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Islander

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Portate bien y si no, me invitas!

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So,... Portese bien (for the usted form) and Portate bien (for the kids)?

Thanks

Right.

(Tú) Pórtate bien, por favor.

(Usted) Pórtese bien, por favor

(Ustedes) Pórtense bien, por favor.

(Nosotros) Portémonos bien, por favor.

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Right.

(Tú) Pórtate bien, por favor.

(Usted) Pórtese bien, por favor

(Ustedes) Pórtense bien, por favor.

(Nosotros) Portémonos bien, por favor.

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Would it be same for "be nice" ?.......which has slightly different meaning than "be good".

Thanks again.

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Would it be same for "be nice" ?.......which has slightly different meaning than "be good".

Thanks again.

You could use "sé buena gente" or "sé amable"

However, I've never heard commands used this way here (maybe I wasn't paying attention, or just missed it).

But I have heard commands with "ser" in the negative: "No seas malo" or "No seas sangrón".

Maybe a native speaker, or someone more proficient in the language can help us out here

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I asked this on another web-board and here's the answer (from a Spanish speaker from Spain).

I don't know in Mexico, but in Spain it's very used by mothers :-) : Sé bueno.

If we have a date and you had been late other times, I may probably say: Nos vemos a las ocho. Por favor, sé puntual.

Another example, if my husband hates my sister and she is coming today for lunch, I can say to him: Por favor, sé amable con ella.

I guess the reason I hear the "no seas....." all of the time is because people are always telling me not to be such a pain in the a**:>)

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Here's another response I received from a woman who lives in D.F.

"I think you're right. Imperative can be heard more easily from people with a higher education background, and still they might prefer the colloquial change for a negative command... I think it has to do with our "slight phobia" for sounding rude at using imperative. You might also have noticed we often change it for questions.

Much people prefers "¿me da un refresco?" instead of "déme un refresco" (even saying "por favor")."

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Here's another response I received from a woman who lives in D.F.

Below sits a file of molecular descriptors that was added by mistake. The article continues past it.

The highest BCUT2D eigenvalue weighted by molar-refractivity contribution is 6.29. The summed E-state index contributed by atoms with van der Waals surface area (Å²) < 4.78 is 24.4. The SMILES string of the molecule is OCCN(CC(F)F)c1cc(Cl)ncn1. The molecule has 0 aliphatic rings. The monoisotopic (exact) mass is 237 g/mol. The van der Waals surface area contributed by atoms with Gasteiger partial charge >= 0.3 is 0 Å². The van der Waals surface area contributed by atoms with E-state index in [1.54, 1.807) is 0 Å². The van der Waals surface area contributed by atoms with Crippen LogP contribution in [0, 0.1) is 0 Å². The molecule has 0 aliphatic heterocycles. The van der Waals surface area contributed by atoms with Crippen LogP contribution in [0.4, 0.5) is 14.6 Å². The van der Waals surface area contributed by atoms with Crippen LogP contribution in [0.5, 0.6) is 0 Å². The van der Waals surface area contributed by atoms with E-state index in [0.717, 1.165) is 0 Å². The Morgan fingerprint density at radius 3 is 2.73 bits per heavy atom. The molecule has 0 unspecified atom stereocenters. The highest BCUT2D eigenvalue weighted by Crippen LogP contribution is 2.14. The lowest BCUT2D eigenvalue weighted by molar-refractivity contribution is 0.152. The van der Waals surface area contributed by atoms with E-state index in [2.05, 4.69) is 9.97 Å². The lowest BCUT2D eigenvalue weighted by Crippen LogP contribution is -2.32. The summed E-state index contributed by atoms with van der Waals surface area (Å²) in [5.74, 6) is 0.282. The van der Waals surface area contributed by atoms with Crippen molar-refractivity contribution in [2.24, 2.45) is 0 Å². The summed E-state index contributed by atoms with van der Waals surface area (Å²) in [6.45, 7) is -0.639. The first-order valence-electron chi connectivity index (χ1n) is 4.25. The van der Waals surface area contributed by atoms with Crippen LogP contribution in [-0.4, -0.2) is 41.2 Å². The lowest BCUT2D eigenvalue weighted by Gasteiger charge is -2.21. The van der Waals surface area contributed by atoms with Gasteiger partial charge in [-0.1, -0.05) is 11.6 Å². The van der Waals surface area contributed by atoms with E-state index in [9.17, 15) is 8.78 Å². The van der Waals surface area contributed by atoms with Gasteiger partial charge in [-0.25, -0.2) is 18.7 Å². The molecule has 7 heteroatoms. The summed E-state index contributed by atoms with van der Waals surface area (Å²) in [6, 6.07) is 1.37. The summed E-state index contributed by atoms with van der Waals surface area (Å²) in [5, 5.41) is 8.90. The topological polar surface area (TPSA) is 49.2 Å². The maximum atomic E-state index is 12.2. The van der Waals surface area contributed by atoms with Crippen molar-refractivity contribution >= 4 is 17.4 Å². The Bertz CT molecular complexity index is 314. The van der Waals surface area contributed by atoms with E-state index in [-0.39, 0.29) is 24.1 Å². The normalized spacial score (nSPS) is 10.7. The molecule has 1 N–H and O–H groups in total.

"I think you're right. Imperative can be heard more easily from people with a higher education background, and still they might prefer the colloquial change for a negative command... I think it has to do with our "slight phobia" for sounding rude at using imperative. You might also have noticed we often change it for questions.

Much people prefers "¿me da un refresco?" instead of "déme un refresco" (even saying "por favor")."

-

Thanks Willieboy.....most informative.

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I asked this on another web-board and here's the answer (from a Spanish speaker from Spain).

I don't know in Mexico, but in Spain it's very used by mothers :-) : Sé bueno.

If we have a date and you had been late other times, I may probably say: Nos vemos a las ocho. Por favor, sé puntual.

Another example, if my husband hates my sister and she is coming today for lunch, I can say to him: Por favor, sé amable con ella.

I guess the reason I hear the "no seas....." all of the time is because people are always telling me not to be such a pain in the a**:>)

Word of caution, in Mexico NEVER use soy bueno or buena. Very embarrassing to yourself and the listener. Means I'm good in the sack.

Buena gente would be the way to put it.

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But what if you are good in the sack? Do you say soy bien dotado y vas a gustar mamacita o?

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But what if you are good in the sack? Do you say soy bien dotado y vas a gustar mamacita o?

¡Una advertencia!

Si mamacita tiene un novio, peudas estar muerto, y pronto.

Si el hermano de mamacita esta cerca, egual.

Si el padre de mamacita esta cerca, hijole, esfumate, muy rapido.

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